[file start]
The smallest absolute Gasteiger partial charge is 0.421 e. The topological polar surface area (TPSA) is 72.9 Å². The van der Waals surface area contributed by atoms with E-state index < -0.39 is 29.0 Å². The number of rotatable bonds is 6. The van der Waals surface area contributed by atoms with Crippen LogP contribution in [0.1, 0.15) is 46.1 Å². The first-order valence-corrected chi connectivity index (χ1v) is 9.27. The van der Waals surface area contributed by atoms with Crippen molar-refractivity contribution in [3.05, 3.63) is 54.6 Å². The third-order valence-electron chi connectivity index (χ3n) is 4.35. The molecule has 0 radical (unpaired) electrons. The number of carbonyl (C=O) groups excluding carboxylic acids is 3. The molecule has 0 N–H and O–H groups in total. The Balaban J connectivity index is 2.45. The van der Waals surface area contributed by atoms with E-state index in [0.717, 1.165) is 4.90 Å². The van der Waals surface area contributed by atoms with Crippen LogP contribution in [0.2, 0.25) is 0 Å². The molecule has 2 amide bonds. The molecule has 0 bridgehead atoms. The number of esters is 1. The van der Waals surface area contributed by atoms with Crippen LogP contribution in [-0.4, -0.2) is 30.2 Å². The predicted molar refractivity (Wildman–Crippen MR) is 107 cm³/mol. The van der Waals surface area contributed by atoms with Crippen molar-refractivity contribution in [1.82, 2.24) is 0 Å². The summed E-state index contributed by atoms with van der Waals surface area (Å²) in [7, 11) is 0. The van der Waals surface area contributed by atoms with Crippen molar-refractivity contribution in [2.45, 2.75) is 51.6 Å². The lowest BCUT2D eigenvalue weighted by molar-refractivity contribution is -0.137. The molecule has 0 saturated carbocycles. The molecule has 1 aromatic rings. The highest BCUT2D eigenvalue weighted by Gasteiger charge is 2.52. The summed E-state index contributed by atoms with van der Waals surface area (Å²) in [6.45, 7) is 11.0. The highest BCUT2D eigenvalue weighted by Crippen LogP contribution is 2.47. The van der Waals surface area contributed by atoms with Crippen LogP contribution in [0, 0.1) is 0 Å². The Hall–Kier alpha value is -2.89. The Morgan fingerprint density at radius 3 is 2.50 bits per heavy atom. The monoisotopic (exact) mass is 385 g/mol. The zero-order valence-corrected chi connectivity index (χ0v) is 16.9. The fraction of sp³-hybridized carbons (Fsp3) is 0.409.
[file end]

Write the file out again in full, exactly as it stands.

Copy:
The smallest absolute Gasteiger partial charge is 0.421 e. The topological polar surface area (TPSA) is 72.9 Å². The van der Waals surface area contributed by atoms with E-state index < -0.39 is 29.0 Å². The number of rotatable bonds is 6. The van der Waals surface area contributed by atoms with Crippen LogP contribution in [0.1, 0.15) is 46.1 Å². The first-order valence-corrected chi connectivity index (χ1v) is 9.27. The van der Waals surface area contributed by atoms with Crippen molar-refractivity contribution in [3.05, 3.63) is 54.6 Å². The third-order valence-electron chi connectivity index (χ3n) is 4.35. The molecule has 0 radical (unpaired) electrons. The number of carbonyl (C=O) groups excluding carboxylic acids is 3. The molecule has 0 N–H and O–H groups in total. The Balaban J connectivity index is 2.45. The van der Waals surface area contributed by atoms with E-state index in [0.717, 1.165) is 4.90 Å². The van der Waals surface area contributed by atoms with Crippen LogP contribution in [0.2, 0.25) is 0 Å². The molecule has 2 amide bonds. The molecule has 0 bridgehead atoms. The number of esters is 1. The van der Waals surface area contributed by atoms with Crippen LogP contribution in [-0.4, -0.2) is 30.2 Å². The predicted molar refractivity (Wildman–Crippen MR) is 107 cm³/mol. The van der Waals surface area contributed by atoms with Crippen molar-refractivity contribution in [1.82, 2.24) is 0 Å². The summed E-state index contributed by atoms with van der Waals surface area (Å²) in [7, 11) is 0. The van der Waals surface area contributed by atoms with Crippen molar-refractivity contribution in [2.45, 2.75) is 51.6 Å². The lowest BCUT2D eigenvalue weighted by molar-refractivity contribution is -0.137. The molecule has 0 saturated carbocycles. The molecule has 1 aromatic rings. The highest BCUT2D eigenvalue weighted by Gasteiger charge is 2.52. The summed E-state index contributed by atoms with van der Waals surface area (Å²) in [6.45, 7) is 11.0. The highest BCUT2D eigenvalue weighted by Crippen LogP contribution is 2.47. The van der Waals surface area contributed by atoms with Crippen LogP contribution in [0, 0.1) is 0 Å². The Hall–Kier alpha value is -2.89. The Morgan fingerprint density at radius 3 is 2.50 bits per heavy atom. The monoisotopic (exact) mass is 385 g/mol. The zero-order valence-corrected chi connectivity index (χ0v) is 16.9. The fraction of sp³-hybridized carbons (Fsp3) is 0.409.